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Former Major League Player, Manager Lloyd McClendon To be Enshrined in Little League Museum Hall of Excellence

WILLIAMSPORT, Pa. (July 31, 2006) – To be considered a legend by the age of 12 is unimaginable unless you witnessed the performance by “Legendary Lloyd” McClendon in the 1971 Little League Baseball World Series.

In leading Anderson Little League of Gary, Ind., to the United States championship, Mr. McClendon hit five home runs in five official World Series at-bats.

The 60th Little League Baseball World Series in Williamsport, Pa., will mark the 35-year anniversary of Mr. McClendon’s memorable feat, and this August, on the same field where he made history, he will be enshrined in the Peter J. McGovern Little League Museum’s Hall of Excellence.

The enshrinement ceremony will take place before the U.S. championship game, scheduled for 3:30 p.m. on Aug. 26.

“Enshrinement in the Little League Hall of Excellence, what a tremendous honor,” Mr. McClendon, bullpen coach for the Detroit Tigers, said. “I was extremely taken aback when I found out, and just thinking about the World Series brought back a lot of memories. I really believe the foundation I had as a Little Leaguer is the reason I’m what I am today. Having the opportunity to coach and manage in the Major Leagues is all the result of my experiences in Little League.”

Standing an imposing 5-foot-8, Mr. McClendon pitched and played catcher as Anderson Little League rolled to a 12-0 tournament record, winning the North Region Championship and earning a berth in the 25th Little League Baseball World Series.

During the Series, Mr. McClendon hit two home runs in each of his team’s first two games and was intentionally walked in the remainder of his three at-bats. Anderson Little League won its first game, 7-2, over Gardenside Little League of Lexington, Ky., and followed with a 7-0 shutout of Madrid, Spain, to reach the World Championship game against the International bracket champion from Tainan, Chinese Taipei.

“I didn’t know the significance of hitting those home runs at that time,” Mr. McClendon, a 1977 graduate of Roosevelt High School in Gary, said. “Looking back now I realize just how important that was. Being on the first all-black team in the World Series was a feat by itself, because most kids in my neighborhood didn’t have the opportunity to even travel let alone experience different cultures.”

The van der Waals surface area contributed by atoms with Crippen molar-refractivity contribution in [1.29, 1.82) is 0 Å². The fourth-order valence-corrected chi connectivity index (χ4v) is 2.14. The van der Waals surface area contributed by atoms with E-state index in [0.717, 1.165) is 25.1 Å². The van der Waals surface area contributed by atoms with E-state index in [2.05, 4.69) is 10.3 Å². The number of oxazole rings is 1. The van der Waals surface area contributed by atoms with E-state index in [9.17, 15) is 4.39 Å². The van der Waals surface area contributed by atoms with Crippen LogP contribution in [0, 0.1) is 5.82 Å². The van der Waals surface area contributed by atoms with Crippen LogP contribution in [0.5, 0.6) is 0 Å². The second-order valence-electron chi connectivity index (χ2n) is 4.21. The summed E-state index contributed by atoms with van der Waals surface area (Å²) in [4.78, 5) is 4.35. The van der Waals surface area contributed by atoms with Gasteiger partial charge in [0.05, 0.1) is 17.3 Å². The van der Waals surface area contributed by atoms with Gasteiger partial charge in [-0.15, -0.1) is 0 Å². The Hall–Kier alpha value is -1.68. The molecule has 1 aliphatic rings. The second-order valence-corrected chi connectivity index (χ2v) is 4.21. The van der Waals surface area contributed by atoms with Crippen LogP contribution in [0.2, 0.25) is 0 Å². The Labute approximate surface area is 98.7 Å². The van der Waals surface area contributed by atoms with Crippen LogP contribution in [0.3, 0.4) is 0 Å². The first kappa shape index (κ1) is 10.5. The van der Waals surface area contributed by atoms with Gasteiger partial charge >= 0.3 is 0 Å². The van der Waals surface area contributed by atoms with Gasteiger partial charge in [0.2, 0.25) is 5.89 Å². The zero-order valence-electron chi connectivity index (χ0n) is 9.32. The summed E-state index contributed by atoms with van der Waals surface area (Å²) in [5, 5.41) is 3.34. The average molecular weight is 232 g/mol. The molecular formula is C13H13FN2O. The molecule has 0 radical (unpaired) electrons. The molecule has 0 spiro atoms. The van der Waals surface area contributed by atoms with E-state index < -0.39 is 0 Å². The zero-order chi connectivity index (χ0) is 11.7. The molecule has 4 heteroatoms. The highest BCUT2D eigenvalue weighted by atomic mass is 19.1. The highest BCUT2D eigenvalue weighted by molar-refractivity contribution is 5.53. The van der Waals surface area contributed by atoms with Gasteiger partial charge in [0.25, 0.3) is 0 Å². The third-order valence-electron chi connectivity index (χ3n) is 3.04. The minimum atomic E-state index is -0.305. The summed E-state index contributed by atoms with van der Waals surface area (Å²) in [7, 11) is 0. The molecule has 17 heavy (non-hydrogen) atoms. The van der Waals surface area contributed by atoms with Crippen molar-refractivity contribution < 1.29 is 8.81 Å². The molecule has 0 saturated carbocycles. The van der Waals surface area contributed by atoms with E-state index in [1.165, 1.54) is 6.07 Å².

Mr. McClendon, who was the winning pitcher in his team’s first World Series game, was on the mound for the World Championship game. In the bottom of the first inning, Mr. McClendon got his team on the scoreboard with a three-run home run. Taiwan later tied the game, 3-3, and the score remained unchanged through eight innings.

In the ninth inning, Taiwan scored nine runs en route to a 12-3 victory and claimed the third of the country’s six consecutive World Series titles. Mr. McClendon was the losing pitcher, striking out 12 batters in eight innings, but surrendered seven of the nine runs in the decisive frame. In the World Series tournament, he posted a 1-1 pitching record, while driving in 10 runs batted in, with six runs scored, and five walks, along with his five homers.

“We ran up against a team that was better than us and a pitcher that was more dominant that I was,” Mr. McClendon said. “That game was a defining moment in my life. It had a lot to do with who I was, and who I would become. When I came off the field that day I felt like I failed. I’ll never forget my dad telling me that you have nothing to be ashamed of, and it was at that moment when I learned that Little League is not about winning or losing, but about how you play the game.”

Undaunted, Mr. McClendon, now 47, stayed in baseball and debuted in the Major Leagues in 1987 with the Cincinnati Reds. Also playing for the Chicago Cubs and Pittsburgh Pirates, he retired as a player in 1995 after nine seasons, and became a minor-league hitting coordinator in the Pirates organization in 1996. In 1997, he joined the Pirates’ Major League coaching staff as hitting coach. Mr. McClendon was elevated to manager in October 2000 and served in that position through the 2005 season. This season he joined the Detroit Tigers managed by former Pirates’ manager Jim Leyland.

“Mr. McClendon left an indelible mark on the Little League World Series that still resonates all these years later,” Stephen D. Keener, president and chief executive officer of Little League Baseball and Softball, said. “Aside from his on-field exploits, he showed that individual glory is wonderful, but pales in comparison to team success. Those lessons learned during his Little League experience helped shape his decisions later in life – a life that carried him to the Major Leagues. It is our privilege to welcome him back to Williamsport, and enshrine him in the Hall of Excellence.”

Established in 1988, enshrinement in the Little League Museum Hall of Excellence is conducted annually for a Little League graduate (or graduates) who have demonstrated a commitment to excellence in their chosen profession and exemplify the values learned as children in Little League Baseball or Softball. Enshrinees are selected through a defined voting system by the Peter J. McGovern Little League Museum Advisory Board.

Mr. McGovern saw the need for a physical structure to tell the story of Little League. To that end, he spearheaded the development of the Little League Museum. Opened during the 1982 Little League World Series, the museum is located on the Little League International complex. It was renamed in Mr. McGovern’s honor upon his retirement in 1983.